The genuine journalists whom McLaughlin casts as foils on his show tended to hate his guts but could not walk away from the unmatched buck-raking opportunities it spawned. While McLaughlin appearances paid a pittance, they came with invitations from corporate sponsors to recreate the show at conventions for five figures a pop. Mediocrities like Morton ("Ronald Reagan is a kind of magic totem against the cold future") Kondracke and Fred ("I can speak to almost anything with a lot of authority") Barnes quickly developed celebrity cults. The more ambitious among them--like Kondracke, Barnes, Robert Novak and Chris Matthews--eventually used their newfound status to jump-start their own carnival-barking careers on rival networks. The warhorse Jack Germond stuck it out for fifteen years, at considerable cost to his self-respect as an honest reporter but considerable benefit to his income. (When Germond learned that the program would be distributed internationally, he replied that the panelists could now rejoice in "dumbing down the world." McLaughlin promptly benched him.)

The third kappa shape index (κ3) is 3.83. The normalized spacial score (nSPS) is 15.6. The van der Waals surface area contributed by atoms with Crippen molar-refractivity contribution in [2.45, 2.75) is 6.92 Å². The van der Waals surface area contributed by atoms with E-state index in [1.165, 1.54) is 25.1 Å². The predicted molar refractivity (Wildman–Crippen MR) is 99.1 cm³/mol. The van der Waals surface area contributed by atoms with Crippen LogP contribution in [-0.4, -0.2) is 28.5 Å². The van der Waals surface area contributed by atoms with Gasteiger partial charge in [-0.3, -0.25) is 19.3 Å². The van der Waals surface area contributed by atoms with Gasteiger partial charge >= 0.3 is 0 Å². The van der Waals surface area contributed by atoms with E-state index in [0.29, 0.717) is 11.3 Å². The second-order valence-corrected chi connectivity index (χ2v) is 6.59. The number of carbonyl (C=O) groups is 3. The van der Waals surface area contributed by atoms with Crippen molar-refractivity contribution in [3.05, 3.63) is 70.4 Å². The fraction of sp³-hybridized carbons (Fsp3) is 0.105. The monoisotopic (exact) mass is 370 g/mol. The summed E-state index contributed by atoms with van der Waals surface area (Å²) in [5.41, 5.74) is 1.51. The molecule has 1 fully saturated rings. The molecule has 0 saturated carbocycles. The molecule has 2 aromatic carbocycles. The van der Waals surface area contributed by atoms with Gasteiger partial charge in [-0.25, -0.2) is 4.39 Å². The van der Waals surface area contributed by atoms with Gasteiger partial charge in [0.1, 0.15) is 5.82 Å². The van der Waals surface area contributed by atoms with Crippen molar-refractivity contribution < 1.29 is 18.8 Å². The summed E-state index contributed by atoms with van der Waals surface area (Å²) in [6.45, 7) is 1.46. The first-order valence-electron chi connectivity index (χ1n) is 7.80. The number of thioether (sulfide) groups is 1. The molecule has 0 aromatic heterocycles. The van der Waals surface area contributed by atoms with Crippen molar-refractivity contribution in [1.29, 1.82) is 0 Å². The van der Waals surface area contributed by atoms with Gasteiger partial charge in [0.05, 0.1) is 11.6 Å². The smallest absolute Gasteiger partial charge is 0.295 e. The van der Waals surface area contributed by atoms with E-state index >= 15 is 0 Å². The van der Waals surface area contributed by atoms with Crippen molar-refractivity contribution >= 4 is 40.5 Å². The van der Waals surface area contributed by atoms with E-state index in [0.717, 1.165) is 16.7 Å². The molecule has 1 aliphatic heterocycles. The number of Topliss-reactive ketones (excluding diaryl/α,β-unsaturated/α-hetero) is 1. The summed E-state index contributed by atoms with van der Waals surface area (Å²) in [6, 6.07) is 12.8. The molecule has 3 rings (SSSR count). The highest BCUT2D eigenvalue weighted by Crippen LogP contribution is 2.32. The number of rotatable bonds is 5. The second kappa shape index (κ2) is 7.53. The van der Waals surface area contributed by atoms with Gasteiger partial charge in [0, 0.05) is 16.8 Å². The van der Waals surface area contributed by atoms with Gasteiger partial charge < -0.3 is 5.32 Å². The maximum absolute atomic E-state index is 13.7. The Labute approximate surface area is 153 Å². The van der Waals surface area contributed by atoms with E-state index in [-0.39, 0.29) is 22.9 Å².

In addition to debasing the culture of journalism, the McLaughlin monster also aided its corporate sponsors and conservative friends in shifting the foundation of political debate into the heartland of Reagan country--where it remains to this day. The group set up a center of gravity in which two right-wing ideologues, Buchanan and Novak, were "balanced" by the wishy-washy neoconservatism of Kondracke and the bourbon-laced, no-nonsense nonpartisanship of Germond--a down-the-line reporter with no political axes (or axises) to grind. McLaughlin acted--and I do mean "acted"--as referee. The net result was to bestow respectability on views that had only recently been the exclusive property of the caveman right and to marginalize liberalism beyond "responsible" debate.